Over the next two to three years, there has been a clear commitment to the divest invest pledge. Divest Invest is a diverse, global network of individuals and organizations united in the belief that by using their collective influence as investors to divest from fossil fuels, and invest in climate solutions, it is possible to accelerate the transition to a zero-carbon economy. In this way, it supports the agreement made by governments in Paris at COP21 whilst protecting the investment returns. In addition to shifting their own capital, some investors and investment advisers now provide additional support to help others make this important shift. It sees the transition as a moral imperative, and considers it financially prudent and emphasizes the legal obligation to do so.
Adopting this model, ACF gradually shifted towards ESG investing and implemented negative screening. It started selecting fund managers that were signatories to the various responsible investing bodies, but the turning point came when there was an opportunity to put the investment services out to tender. The key criterion was ensuring that it had strong financial performance credentials, a track record with responsible investment, aligned values, and wasable to work in partnership with the Board and management.
Finding the right investment management partner: Aligned values are key
Being clear that its values are at the centre of everything it does, ACF has made a commitment to not only align its investment strategy with the values of its giving community, but also ensure that 100% of its investment portfolio is responsibly invested by 2021.
Brightlight Investment Management is Australia’s leading specialist advisory firm in responsible investing, with a deep history in integrating ESG across portfolios, engaging shareholders, encouraging active ownership and achieving impact outcomes. It recognises that SDGs, while providing a direction and overview, do not necessarily provide details of the intensity of impact being achieved. Instead, Brightlight uses different frameworks for different investments, measuring outputs as well as outcomes of impact being achieved.
It soon became clear that Brightlight was the right fit for ACF, and it was appointed investment advisor for the Foundation, with Tim Macready at the helm. As Brightlight’s CIO, Tim restructured ACF’s existing investment portfolio, and has been seeking out investments with not only a strong financial return but also a positive social or environmental impact, guided by the UN Sustainable Development Goals.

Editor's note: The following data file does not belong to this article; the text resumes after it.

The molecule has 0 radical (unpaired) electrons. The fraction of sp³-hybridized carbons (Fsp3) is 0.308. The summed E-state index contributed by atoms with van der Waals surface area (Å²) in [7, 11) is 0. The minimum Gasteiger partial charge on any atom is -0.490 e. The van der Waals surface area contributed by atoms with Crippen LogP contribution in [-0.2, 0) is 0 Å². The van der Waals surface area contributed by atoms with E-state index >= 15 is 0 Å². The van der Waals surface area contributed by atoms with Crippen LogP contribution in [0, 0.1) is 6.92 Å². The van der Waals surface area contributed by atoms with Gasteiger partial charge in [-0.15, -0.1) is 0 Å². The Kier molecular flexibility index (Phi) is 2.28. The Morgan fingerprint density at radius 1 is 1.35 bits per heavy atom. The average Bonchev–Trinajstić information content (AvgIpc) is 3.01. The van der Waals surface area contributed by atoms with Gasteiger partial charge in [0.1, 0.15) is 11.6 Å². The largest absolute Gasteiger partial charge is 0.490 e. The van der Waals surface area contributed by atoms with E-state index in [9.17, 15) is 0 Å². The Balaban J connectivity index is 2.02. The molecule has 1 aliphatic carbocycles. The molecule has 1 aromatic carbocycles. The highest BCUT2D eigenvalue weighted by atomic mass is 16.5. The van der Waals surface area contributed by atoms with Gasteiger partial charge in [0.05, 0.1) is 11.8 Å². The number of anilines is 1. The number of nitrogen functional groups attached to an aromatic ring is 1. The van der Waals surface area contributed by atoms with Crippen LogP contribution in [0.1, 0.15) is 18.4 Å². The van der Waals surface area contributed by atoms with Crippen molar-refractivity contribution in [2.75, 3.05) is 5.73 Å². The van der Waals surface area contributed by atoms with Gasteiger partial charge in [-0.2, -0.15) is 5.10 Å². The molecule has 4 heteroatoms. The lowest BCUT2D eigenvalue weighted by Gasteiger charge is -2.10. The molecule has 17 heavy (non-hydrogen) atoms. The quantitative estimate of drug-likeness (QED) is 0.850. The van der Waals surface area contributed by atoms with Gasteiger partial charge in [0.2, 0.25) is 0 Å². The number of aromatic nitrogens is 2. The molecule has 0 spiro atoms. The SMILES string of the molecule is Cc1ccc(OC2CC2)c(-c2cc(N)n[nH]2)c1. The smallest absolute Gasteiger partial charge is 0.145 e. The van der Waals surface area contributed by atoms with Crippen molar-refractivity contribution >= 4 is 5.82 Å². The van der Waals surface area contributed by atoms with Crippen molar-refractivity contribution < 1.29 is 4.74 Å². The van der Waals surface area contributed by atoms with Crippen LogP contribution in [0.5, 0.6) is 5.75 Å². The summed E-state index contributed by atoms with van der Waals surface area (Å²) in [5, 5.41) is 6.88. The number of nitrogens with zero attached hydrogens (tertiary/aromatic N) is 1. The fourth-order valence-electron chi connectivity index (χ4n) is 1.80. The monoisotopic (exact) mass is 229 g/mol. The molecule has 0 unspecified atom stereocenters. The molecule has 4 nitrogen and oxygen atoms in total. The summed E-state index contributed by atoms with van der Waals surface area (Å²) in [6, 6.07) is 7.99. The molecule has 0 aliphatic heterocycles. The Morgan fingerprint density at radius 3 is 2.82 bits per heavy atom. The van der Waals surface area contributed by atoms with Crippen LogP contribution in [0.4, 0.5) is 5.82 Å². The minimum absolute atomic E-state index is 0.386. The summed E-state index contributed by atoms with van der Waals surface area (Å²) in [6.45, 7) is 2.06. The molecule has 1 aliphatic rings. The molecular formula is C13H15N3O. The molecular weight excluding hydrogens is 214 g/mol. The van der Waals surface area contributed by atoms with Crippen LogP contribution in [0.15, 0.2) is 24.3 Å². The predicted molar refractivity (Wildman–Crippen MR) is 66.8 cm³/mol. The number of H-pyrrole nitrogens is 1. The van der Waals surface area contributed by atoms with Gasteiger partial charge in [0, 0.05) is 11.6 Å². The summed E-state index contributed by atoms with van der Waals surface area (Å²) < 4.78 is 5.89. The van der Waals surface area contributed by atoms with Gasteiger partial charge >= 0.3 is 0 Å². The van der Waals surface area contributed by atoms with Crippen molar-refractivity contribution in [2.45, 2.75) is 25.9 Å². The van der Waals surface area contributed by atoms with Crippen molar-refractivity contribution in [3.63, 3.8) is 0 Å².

Amidst the COVID-19 environment, ACF is continuing to stay accountable to its stakeholders by having regular conversations with the investment committee and planning for the liquidity constraints required in a grant giving foundation.
What this journey takes: Brave leadership
In reflecting on her journey, Maree noted that being a leader was about being brave. Strong leadership involves envisioning your organisation in the next five or ten years and breaking down into concrete steps the actions needed to take on what appears to be a very daunting journey. It is an iterative process, taking place in a constantly changing environment (as witnessed by the bushfires, followed by a pandemic) that requires foresight and open communication with the community. “Doing so with a moral conviction and authenticity, however, will find you renewed support and champions,” says Maree.
The journey to 100% responsible investment is a challenging yet worthy process. While not everyone’s journey to 100% responsible investment objective will follow the same path as ACF, this transition is entirely doable with any sized portfolio. To hear more from the speakers, watch the webinar recording here.